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Tiger Sculpture
Tiger Sculpture

 TOM has arrived!

 TOM sculpture

When University of Memphis alumni came to campus the weekend of April 20, 2012 to celebrate their alma mater's 100th anniversary, they were able to meet and greet each other, renew acquaintances with former professors, and tour familiar sites on campus.  But this year, alumni, faculty, staff and friends of the University got their first glimpse at a statue that will be a permanent monument to the U of M's Centennial.

A life-size bronze replica of tiger mascot TOM was unveiled during a ceremony just west of the University Center. Created by noted sculptor David Alan Clark at his Lander Wyoming studio, the 1,000-pound statue is a mixture of attributes from all three tigers who have served the University as TOM. It stands on an inclined surface and symbolizes the value of obtaining a college degree.

"There are very few major universities that do not have a mascot on campus already," said Clark, who also created the bronze rescue-scene statue for Tom Lee Park on the Memphis riverfront. "I am always grateful for the trust that is placed in me to do these commissions."

The statue was entirely funded through private gifts. Donors of at least $100 toward the initiative have their names inscribed adjacent to the sculpture. The University recognized donors of $10,000 or more on the base of the sculpture itself.

 The Tiger Nickname: A History, Spirit and Tradition

The origin of the tiger nickname dates to a 1914 football game parade, where several students shouted, “We fight like Tigers!” The nickname was born, and was adopted as the official nickname of the University of Memphis in 1939. Today, the tiger nickname is synonymous with the University and is widely used across campus and during sporting events. 

For almost 40 years, the sideline mascot for the University of Memphis has been a live Bengal Tiger named TOM (Tigers of Memphis).  TOM attends all Tiger football home games, and he can also be seen at many other University events throughout the year. TOM travels in a custom-designed, climate-controlled trailer with much fanfare. As a powerful and majestic symbol of the University of Memphis, his presence presents continued opportunities to engage Tiger fans of all ages through the preservation of one of the world's most recognizable endangered species.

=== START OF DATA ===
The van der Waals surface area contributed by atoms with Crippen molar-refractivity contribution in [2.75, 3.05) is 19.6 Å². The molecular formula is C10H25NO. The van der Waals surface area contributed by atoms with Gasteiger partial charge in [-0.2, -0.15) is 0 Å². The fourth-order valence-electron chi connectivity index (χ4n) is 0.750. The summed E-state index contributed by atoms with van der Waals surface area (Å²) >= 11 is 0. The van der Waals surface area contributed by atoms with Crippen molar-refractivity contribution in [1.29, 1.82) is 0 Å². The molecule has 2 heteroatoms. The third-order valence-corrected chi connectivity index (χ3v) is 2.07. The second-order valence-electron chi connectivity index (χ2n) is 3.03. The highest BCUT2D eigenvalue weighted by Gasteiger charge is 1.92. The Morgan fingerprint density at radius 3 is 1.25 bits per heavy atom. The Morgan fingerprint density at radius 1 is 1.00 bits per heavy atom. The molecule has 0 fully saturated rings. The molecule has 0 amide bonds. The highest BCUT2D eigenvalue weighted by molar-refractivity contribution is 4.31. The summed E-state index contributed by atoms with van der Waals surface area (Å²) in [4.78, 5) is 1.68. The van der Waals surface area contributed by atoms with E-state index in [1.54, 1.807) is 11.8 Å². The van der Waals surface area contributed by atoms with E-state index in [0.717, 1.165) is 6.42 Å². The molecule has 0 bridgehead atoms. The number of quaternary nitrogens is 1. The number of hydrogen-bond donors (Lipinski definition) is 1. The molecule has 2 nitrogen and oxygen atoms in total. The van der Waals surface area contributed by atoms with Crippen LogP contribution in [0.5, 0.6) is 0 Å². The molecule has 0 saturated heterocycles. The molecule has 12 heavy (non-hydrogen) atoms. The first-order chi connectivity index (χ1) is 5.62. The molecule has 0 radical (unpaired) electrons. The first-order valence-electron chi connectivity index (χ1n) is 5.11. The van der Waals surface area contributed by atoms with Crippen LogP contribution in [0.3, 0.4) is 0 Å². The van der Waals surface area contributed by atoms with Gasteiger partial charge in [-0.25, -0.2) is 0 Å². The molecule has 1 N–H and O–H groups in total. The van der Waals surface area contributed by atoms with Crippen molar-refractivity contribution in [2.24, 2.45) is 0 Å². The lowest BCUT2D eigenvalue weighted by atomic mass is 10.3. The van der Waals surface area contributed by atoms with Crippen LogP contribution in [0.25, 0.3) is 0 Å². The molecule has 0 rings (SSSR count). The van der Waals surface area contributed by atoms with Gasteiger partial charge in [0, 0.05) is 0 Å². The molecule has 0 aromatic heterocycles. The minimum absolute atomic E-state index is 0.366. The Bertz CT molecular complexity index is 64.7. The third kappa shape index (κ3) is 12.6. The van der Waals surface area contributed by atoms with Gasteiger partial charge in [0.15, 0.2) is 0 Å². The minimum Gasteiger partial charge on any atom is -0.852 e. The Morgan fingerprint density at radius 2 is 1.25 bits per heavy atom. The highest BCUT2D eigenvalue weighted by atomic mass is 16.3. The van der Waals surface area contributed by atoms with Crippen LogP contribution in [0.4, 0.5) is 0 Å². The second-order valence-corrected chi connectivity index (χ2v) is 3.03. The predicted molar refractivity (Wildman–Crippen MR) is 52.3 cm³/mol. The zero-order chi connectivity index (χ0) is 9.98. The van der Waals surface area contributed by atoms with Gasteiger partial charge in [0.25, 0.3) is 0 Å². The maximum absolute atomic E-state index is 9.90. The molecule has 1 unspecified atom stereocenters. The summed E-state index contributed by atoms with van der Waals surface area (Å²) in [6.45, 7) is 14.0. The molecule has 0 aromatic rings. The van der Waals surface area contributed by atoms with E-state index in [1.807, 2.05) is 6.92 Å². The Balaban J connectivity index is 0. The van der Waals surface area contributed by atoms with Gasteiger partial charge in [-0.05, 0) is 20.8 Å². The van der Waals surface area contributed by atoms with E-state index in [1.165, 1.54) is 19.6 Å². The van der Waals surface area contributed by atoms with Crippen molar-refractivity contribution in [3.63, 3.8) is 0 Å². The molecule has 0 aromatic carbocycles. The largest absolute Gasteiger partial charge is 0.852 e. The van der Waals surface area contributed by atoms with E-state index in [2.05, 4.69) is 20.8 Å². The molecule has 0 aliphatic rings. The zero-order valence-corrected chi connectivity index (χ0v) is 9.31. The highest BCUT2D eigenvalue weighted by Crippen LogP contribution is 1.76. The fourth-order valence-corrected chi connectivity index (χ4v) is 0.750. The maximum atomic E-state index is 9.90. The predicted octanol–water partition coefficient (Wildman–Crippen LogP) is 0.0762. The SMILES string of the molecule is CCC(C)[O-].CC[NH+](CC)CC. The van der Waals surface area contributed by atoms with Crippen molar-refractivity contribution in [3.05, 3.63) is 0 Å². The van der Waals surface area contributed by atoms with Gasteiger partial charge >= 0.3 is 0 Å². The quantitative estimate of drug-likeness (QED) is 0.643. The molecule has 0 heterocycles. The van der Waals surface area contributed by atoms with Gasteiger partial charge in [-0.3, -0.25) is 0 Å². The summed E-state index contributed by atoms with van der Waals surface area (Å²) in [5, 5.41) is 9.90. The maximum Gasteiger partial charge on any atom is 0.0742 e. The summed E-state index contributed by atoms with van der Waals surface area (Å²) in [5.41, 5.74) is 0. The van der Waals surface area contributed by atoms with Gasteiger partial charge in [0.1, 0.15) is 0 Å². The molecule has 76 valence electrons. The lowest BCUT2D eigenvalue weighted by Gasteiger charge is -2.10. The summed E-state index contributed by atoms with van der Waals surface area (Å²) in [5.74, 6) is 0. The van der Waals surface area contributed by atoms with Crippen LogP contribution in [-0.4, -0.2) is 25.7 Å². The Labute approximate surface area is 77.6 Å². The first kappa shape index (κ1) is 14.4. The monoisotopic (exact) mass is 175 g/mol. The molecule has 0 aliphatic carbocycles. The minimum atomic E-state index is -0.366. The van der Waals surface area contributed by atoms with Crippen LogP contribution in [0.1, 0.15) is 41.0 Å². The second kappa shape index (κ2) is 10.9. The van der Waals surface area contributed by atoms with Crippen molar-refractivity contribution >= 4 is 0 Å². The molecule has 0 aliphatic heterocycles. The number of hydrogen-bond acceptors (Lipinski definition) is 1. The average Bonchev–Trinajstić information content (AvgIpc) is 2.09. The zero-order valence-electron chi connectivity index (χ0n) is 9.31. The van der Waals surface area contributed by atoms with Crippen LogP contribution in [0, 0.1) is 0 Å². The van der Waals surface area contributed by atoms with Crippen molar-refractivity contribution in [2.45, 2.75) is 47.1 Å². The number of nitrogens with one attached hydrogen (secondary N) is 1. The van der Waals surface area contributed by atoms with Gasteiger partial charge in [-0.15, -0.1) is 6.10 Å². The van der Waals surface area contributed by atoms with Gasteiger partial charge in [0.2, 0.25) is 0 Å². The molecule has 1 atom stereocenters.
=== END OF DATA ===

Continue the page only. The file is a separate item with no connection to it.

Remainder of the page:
The first TOM was secured in 1972 and served the University for 20 years. He died in 1992 and was replaced by TOM II who was much admired as mascot until his death in 2008.  TOM III now lives on as the official mascot of the University.

Centennial Anniversary

The year 2012 marks the centennial anniversary of the University of Memphis. The University is now engaged in strategic planning to commemorate this historical milestone. Celebrations and events will officially kick-off in the fall of 2011, with numerous other programs and initiatives occurring through the end of 2012.

A signature part of the Centennial celebrations will include the unveiling of the tiger sculpture during the spring of 2012. The bronze tiger is intended as a means of commemorating the University’s past, heightening campus spirit, and creating new traditions. Perhaps students will rub the tiger’s paw for good luck on the way to an exam, or graduating seniors, dressed in commencement regalia, will have their pictures taken near the sculpture. It will also attract alumni back to campus to see the new campus landmark. 

Meet the Artist

David Alan Clark, a native of Wyoming, has been chosen to create the bronze tiger sculpture. He is a nationally renowned artist who has created many works, one of which can be found in Tom Lee Park in downtown Memphis. The Tom Lee Monument is one of many installations that can be found nation-wide.

Click on the photo below to watch David Alan Clark talk about the importance of this and his other works.

 

Location of Sculpture

Opened in spring 2010, the new University Center (UC) provides a fitting backdrop for a sculpture that is symbolic of the University’s mascot. The tiger sculpture will be placed in front of the main entrance on the west side of the UC where students meet to enjoy a meal, study, or simply spend time with fellow classmates. 

This location is ideal because of its proximity to the future Centennial Alumni Mall. Planned as a second phase of this project, the Mall will extend from the historic Administration Building to Walker Avenue. A concept rendering calls for the Mall to be designed as a park-like setting lined with embedded benches and landscaped with trees. 

To see the tiger sculpture location, click HERE.

Inquiries

Inquiries may be made by contacting Bobby Prince at (901) 678-1335 and by email tigersculpture@memphis.edu

The Project - A Tiger Sculpture

The Tiger Nickname: A History, Spirit and Tradition

Centennial Anniversary

Meet The Artist

Location of Sculpture

Inquiries

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Last Updated: 3/31/14